Many people think their personal experience is universal and permanent. As best as can be known, it isn’t. It’s relative and temporary. But along with Ernie Keppler’s efforts, the late Dave Johnson has achieved at least a little of that, universal and permanent - for a while.
Every time Keppler makes a run in the ’63 Pontiac Tempest, ‘White Warrior’, he’s both continuing Johnson’s experience and making history of his own, keeping the Warrior’s heritage intact but also adding his own ownership is a balance Keppler is well aware of.
“I was a Ford guy but my brother had a Grand Am,” said Keppler. “In the early 70’s we played around with it. The Pontiacs also seemed like they were the underdogs.”
A downstate ‘flatlander’ from Spaulding, Illinois, Keppler eventually connected with the Chicago Pontiac crowd which included Joe Zajac, Larry Kaufman, Rick Johnson and Dave Johnson along with Larry Quinn of Springfield. Zajac, a long-time Nostalgia Super Stock® Inc. president and current vice-president, provided some biographical background about Dave Johnson, who was also vice-president of the organization for a time.
“Dave was around in about 1987 when the NSS® thing was starting up,” said Zajac. “The car had a 421 with some Super Duty parts, cast iron block, a Pontiac 2x4 intake and a Jerico 4-speed. It would run high to mid 11’s.”
But that wasn’t fast enough for Johnson.
“He had this ‘want’ to go faster, and was very determined,” continued Zajac. “Some Wenzler heads went on and it didn’t take long, those heads really made a difference in air flow.”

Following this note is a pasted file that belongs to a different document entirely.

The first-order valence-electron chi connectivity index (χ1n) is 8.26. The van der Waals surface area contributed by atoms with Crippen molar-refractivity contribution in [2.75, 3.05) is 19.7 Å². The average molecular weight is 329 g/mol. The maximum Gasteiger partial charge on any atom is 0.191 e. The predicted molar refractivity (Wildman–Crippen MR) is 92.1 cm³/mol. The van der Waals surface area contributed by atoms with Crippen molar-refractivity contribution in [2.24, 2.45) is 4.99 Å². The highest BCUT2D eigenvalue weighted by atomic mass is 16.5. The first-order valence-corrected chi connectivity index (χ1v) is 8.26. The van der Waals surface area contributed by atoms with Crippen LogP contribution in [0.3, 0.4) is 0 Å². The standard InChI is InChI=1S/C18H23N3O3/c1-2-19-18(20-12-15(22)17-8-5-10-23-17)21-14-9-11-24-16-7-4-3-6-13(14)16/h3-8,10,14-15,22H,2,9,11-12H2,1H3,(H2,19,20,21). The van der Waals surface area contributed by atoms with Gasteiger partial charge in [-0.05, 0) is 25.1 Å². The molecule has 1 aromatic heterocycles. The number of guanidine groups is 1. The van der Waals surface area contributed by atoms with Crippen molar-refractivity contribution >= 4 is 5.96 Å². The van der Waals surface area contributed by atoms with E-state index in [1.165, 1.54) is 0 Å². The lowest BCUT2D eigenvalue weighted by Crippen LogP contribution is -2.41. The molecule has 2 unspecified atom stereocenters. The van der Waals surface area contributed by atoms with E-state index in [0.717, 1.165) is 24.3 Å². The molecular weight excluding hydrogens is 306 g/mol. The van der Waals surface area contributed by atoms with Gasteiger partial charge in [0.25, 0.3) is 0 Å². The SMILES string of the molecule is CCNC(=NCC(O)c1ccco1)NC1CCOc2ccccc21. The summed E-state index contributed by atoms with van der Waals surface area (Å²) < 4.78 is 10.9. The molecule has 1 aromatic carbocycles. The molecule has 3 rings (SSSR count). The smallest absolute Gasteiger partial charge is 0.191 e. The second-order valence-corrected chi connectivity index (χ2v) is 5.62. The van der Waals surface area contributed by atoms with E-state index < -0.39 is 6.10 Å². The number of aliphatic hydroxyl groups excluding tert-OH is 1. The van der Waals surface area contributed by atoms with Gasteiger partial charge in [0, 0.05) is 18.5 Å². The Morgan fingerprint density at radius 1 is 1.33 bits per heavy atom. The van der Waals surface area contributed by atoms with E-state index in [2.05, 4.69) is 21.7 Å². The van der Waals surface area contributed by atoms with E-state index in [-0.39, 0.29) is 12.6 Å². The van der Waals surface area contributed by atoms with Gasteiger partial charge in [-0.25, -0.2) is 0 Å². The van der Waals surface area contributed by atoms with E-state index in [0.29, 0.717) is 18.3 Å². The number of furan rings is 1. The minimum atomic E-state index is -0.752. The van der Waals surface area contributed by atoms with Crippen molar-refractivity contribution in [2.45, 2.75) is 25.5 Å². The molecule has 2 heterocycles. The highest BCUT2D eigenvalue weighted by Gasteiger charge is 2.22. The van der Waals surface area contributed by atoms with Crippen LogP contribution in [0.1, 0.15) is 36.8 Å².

Johnson was so motivated that when he went looking for an intake manifold at the same level as the heads and unable to find one, he paid $1,000 to rent a sheet metal unit for a season, took it to a patternmaker and then eventually took the vendor-manufactured tooling to Indy Cylinder Head, which made the first casting. Those changes got the all-steel ‘Warrior’ into the 10’s but, of course, the quest continued.
“He started into the body with ‘glass panels and doors and quickly went into the 9’s,” said Zajac. “One of the motor rebuilds had titanium connecting rods. He threw some money at that thing. The car was always (painted) white, he didn’t care much about appearance. At one time he put on some monoque wheels that were flat black. If he could find something that would add 15 or 20 horsepower, he’d spend the money.”
Eventually the car broke into the 8’s and was consistent in the 8.90’s. Johnson also ran in the National Muscle Car Association’s Pro Nostalgia class until that category was cancelled. “The last race was in 1997 and I recall seeing him and the car at a show at Joliet in 2008,” said Zajac. Johnson passed away in 2009.
Meanwhile, Keppler, a professional mechanic, while driving back from a race at Central States Dragway in Havana, Illinois, heard from a friend that the ‘White Warrior’ might be for sale.
“I’ve spent a lot of time running in the ‘Dust Bowl’ there,” he said. At the time, the car had a 528 cubic inch engine with a JAT aluminum intake and allegedly would run in the 9.60’s. “It’s had a number of different engines in it,” said Keppler. “They expected low 9’s but had some trouble with the crank trigger and other parts.”
Another iron block engine went in the 10.40’s but Keppler said he got it to run 9.40’s by pulling the timing back. “It was supposed to be a high-revving combination but actually was a semi-street engine,” Keppler explained. “I would run (fellow club member) Gene Devening in the low 11’s. We had some really close races.”
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